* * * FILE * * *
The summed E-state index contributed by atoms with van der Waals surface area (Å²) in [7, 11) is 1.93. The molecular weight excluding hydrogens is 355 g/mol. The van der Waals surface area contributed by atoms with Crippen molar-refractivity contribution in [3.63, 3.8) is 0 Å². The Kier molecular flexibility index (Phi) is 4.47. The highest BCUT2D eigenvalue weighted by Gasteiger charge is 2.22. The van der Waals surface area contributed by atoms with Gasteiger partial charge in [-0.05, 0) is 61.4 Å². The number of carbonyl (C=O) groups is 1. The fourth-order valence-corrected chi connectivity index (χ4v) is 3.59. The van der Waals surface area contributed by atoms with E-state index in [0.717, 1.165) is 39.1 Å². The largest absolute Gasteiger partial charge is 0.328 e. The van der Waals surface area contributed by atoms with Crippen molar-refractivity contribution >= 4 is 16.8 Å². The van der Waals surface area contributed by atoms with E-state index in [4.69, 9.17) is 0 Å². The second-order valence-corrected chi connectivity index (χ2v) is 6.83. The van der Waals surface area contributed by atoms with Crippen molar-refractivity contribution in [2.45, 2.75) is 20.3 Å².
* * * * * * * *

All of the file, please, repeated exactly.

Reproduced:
The summed E-state index contributed by atoms with van der Waals surface area (Å²) in [7, 11) is 1.93. The molecular weight excluding hydrogens is 355 g/mol. The van der Waals surface area contributed by atoms with Crippen molar-refractivity contribution in [3.63, 3.8) is 0 Å². The Kier molecular flexibility index (Phi) is 4.47. The highest BCUT2D eigenvalue weighted by Gasteiger charge is 2.22. The van der Waals surface area contributed by atoms with Gasteiger partial charge in [-0.05, 0) is 61.4 Å². The number of carbonyl (C=O) groups is 1. The fourth-order valence-corrected chi connectivity index (χ4v) is 3.59. The van der Waals surface area contributed by atoms with E-state index in [0.717, 1.165) is 39.1 Å². The largest absolute Gasteiger partial charge is 0.328 e. The van der Waals surface area contributed by atoms with Crippen molar-refractivity contribution >= 4 is 16.8 Å². The van der Waals surface area contributed by atoms with E-state index in [4.69, 9.17) is 0 Å². The second-order valence-corrected chi connectivity index (χ2v) is 6.83. The van der Waals surface area contributed by atoms with Crippen molar-refractivity contribution in [2.45, 2.75) is 20.3 Å².